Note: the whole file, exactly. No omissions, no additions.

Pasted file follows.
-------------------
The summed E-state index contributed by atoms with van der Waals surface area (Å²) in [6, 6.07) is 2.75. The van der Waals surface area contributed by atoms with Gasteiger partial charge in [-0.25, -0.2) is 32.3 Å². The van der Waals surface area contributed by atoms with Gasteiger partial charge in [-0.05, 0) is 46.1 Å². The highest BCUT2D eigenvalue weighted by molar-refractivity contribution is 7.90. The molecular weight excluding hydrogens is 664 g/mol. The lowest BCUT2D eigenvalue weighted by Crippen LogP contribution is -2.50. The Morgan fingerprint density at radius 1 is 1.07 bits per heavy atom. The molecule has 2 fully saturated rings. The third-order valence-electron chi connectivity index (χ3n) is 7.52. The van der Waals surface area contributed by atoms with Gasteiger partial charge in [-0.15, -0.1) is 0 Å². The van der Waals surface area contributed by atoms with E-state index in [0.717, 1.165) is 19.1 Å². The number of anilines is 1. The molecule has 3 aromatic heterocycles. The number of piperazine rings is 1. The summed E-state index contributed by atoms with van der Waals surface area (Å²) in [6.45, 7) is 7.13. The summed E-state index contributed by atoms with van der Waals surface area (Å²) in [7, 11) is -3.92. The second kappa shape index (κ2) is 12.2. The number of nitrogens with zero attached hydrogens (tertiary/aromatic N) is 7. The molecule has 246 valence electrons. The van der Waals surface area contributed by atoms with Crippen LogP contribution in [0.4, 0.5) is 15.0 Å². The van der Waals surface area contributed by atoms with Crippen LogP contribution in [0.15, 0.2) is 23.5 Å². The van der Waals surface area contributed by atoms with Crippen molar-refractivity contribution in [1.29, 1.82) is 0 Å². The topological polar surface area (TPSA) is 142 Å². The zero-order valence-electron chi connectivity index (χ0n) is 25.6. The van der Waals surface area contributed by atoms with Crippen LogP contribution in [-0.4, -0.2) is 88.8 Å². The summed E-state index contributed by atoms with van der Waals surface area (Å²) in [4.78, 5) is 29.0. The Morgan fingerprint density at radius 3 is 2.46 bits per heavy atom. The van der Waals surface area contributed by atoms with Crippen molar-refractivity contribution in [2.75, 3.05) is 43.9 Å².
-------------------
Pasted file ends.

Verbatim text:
The summed E-state index contributed by atoms with van der Waals surface area (Å²) in [6, 6.07) is 2.75. The van der Waals surface area contributed by atoms with Gasteiger partial charge in [-0.25, -0.2) is 32.3 Å². The van der Waals surface area contributed by atoms with Gasteiger partial charge in [-0.05, 0) is 46.1 Å². The highest BCUT2D eigenvalue weighted by molar-refractivity contribution is 7.90. The molecular weight excluding hydrogens is 664 g/mol. The lowest BCUT2D eigenvalue weighted by Crippen LogP contribution is -2.50. The Morgan fingerprint density at radius 1 is 1.07 bits per heavy atom. The molecule has 2 fully saturated rings. The third-order valence-electron chi connectivity index (χ3n) is 7.52. The van der Waals surface area contributed by atoms with Gasteiger partial charge in [-0.15, -0.1) is 0 Å². The van der Waals surface area contributed by atoms with E-state index in [0.717, 1.165) is 19.1 Å². The number of anilines is 1. The molecule has 3 aromatic heterocycles. The number of piperazine rings is 1. The summed E-state index contributed by atoms with van der Waals surface area (Å²) in [6.45, 7) is 7.13. The summed E-state index contributed by atoms with van der Waals surface area (Å²) in [7, 11) is -3.92. The second kappa shape index (κ2) is 12.2. The number of nitrogens with zero attached hydrogens (tertiary/aromatic N) is 7. The molecule has 246 valence electrons. The van der Waals surface area contributed by atoms with Crippen LogP contribution in [0.4, 0.5) is 15.0 Å². The van der Waals surface area contributed by atoms with Crippen LogP contribution in [0.15, 0.2) is 23.5 Å². The van der Waals surface area contributed by atoms with Crippen molar-refractivity contribution in [1.29, 1.82) is 0 Å². The topological polar surface area (TPSA) is 142 Å². The zero-order valence-electron chi connectivity index (χ0n) is 25.6. The van der Waals surface area contributed by atoms with Crippen LogP contribution in [-0.4, -0.2) is 88.8 Å². The summed E-state index contributed by atoms with van der Waals surface area (Å²) in [4.78, 5) is 29.0. The Morgan fingerprint density at radius 3 is 2.46 bits per heavy atom. The van der Waals surface area contributed by atoms with Crippen molar-refractivity contribution in [2.75, 3.05) is 43.9 Å².